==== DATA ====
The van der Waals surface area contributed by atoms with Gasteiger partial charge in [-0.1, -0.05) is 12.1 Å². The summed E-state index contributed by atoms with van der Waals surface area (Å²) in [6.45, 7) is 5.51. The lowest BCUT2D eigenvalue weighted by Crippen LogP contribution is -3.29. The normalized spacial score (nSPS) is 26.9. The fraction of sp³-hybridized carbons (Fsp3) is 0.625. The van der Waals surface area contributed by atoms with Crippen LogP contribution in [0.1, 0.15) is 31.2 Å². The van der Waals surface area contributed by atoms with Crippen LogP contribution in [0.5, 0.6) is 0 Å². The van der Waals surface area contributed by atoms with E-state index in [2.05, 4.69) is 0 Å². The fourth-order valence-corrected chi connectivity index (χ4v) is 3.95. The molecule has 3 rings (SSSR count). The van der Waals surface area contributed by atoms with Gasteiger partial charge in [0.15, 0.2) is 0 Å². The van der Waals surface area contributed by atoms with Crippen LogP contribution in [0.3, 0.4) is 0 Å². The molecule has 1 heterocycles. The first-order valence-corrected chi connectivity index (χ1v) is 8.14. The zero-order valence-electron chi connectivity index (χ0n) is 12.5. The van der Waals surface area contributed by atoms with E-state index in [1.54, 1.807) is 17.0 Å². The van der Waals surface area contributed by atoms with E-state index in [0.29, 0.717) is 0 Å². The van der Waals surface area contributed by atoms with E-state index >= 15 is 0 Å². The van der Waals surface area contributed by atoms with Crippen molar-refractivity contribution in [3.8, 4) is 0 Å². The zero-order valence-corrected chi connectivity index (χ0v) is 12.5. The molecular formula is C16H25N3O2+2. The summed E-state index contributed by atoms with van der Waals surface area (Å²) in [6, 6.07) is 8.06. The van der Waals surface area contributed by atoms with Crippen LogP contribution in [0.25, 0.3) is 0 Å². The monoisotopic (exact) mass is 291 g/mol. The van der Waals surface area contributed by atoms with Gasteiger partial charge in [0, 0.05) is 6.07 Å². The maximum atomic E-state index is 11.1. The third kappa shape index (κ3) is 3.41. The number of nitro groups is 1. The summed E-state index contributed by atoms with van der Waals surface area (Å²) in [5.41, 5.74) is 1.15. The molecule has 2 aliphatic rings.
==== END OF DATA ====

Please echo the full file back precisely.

The van der Waals surface area contributed by atoms with Gasteiger partial charge in [-0.1, -0.05) is 12.1 Å². The summed E-state index contributed by atoms with van der Waals surface area (Å²) in [6.45, 7) is 5.51. The lowest BCUT2D eigenvalue weighted by Crippen LogP contribution is -3.29. The normalized spacial score (nSPS) is 26.9. The fraction of sp³-hybridized carbons (Fsp3) is 0.625. The van der Waals surface area contributed by atoms with Crippen LogP contribution in [0.1, 0.15) is 31.2 Å². The van der Waals surface area contributed by atoms with Crippen LogP contribution in [0.5, 0.6) is 0 Å². The van der Waals surface area contributed by atoms with E-state index in [2.05, 4.69) is 0 Å². The fourth-order valence-corrected chi connectivity index (χ4v) is 3.95. The molecule has 3 rings (SSSR count). The van der Waals surface area contributed by atoms with Gasteiger partial charge in [0.15, 0.2) is 0 Å². The van der Waals surface area contributed by atoms with Crippen LogP contribution in [0.3, 0.4) is 0 Å². The molecule has 1 heterocycles. The first-order valence-corrected chi connectivity index (χ1v) is 8.14. The zero-order valence-electron chi connectivity index (χ0n) is 12.5. The van der Waals surface area contributed by atoms with E-state index in [1.54, 1.807) is 17.0 Å². The van der Waals surface area contributed by atoms with E-state index in [0.29, 0.717) is 0 Å². The van der Waals surface area contributed by atoms with E-state index >= 15 is 0 Å². The van der Waals surface area contributed by atoms with Crippen molar-refractivity contribution in [3.8, 4) is 0 Å². The zero-order valence-corrected chi connectivity index (χ0v) is 12.5. The molecular formula is C16H25N3O2+2. The summed E-state index contributed by atoms with van der Waals surface area (Å²) in [6, 6.07) is 8.06. The van der Waals surface area contributed by atoms with Crippen LogP contribution in [0.25, 0.3) is 0 Å². The monoisotopic (exact) mass is 291 g/mol. The van der Waals surface area contributed by atoms with Gasteiger partial charge in [0, 0.05) is 6.07 Å². The maximum atomic E-state index is 11.1. The third kappa shape index (κ3) is 3.41. The number of nitro groups is 1. The summed E-state index contributed by atoms with van der Waals surface area (Å²) in [5.41, 5.74) is 1.15. The molecule has 2 aliphatic rings.